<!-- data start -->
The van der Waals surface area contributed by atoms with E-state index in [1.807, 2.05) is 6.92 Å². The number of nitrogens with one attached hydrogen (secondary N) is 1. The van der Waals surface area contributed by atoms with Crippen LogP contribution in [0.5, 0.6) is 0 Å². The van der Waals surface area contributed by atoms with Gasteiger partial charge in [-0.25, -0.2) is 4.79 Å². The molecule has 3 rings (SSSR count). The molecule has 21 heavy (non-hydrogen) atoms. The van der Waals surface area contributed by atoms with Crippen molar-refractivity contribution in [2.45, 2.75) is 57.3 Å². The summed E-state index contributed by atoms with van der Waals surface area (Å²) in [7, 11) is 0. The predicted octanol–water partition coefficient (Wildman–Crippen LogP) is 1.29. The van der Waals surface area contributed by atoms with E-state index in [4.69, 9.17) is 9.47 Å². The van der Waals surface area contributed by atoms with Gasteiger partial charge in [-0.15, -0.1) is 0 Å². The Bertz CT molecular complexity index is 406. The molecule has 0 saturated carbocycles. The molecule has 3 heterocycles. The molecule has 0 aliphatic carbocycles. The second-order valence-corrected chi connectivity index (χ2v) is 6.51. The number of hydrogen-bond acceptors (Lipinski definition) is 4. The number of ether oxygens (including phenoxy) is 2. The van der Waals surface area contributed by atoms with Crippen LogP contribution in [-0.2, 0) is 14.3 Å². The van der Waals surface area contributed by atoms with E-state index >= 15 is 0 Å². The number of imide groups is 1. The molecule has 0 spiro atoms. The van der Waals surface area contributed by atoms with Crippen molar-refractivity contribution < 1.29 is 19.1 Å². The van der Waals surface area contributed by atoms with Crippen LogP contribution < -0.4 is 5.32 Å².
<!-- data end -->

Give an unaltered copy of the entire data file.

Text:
The van der Waals surface area contributed by atoms with E-state index in [1.807, 2.05) is 6.92 Å². The number of nitrogens with one attached hydrogen (secondary N) is 1. The van der Waals surface area contributed by atoms with Crippen LogP contribution in [0.5, 0.6) is 0 Å². The van der Waals surface area contributed by atoms with Gasteiger partial charge in [-0.25, -0.2) is 4.79 Å². The molecule has 3 rings (SSSR count). The molecule has 21 heavy (non-hydrogen) atoms. The van der Waals surface area contributed by atoms with Crippen molar-refractivity contribution in [2.45, 2.75) is 57.3 Å². The summed E-state index contributed by atoms with van der Waals surface area (Å²) in [7, 11) is 0. The predicted octanol–water partition coefficient (Wildman–Crippen LogP) is 1.29. The van der Waals surface area contributed by atoms with E-state index in [4.69, 9.17) is 9.47 Å². The van der Waals surface area contributed by atoms with Gasteiger partial charge in [-0.15, -0.1) is 0 Å². The Bertz CT molecular complexity index is 406. The molecule has 0 saturated carbocycles. The molecule has 3 heterocycles. The molecule has 0 aliphatic carbocycles. The second-order valence-corrected chi connectivity index (χ2v) is 6.51. The number of hydrogen-bond acceptors (Lipinski definition) is 4. The number of ether oxygens (including phenoxy) is 2. The van der Waals surface area contributed by atoms with Crippen LogP contribution in [-0.2, 0) is 14.3 Å². The van der Waals surface area contributed by atoms with E-state index >= 15 is 0 Å². The number of imide groups is 1. The molecule has 0 spiro atoms. The van der Waals surface area contributed by atoms with Crippen molar-refractivity contribution < 1.29 is 19.1 Å². The van der Waals surface area contributed by atoms with Crippen LogP contribution < -0.4 is 5.32 Å².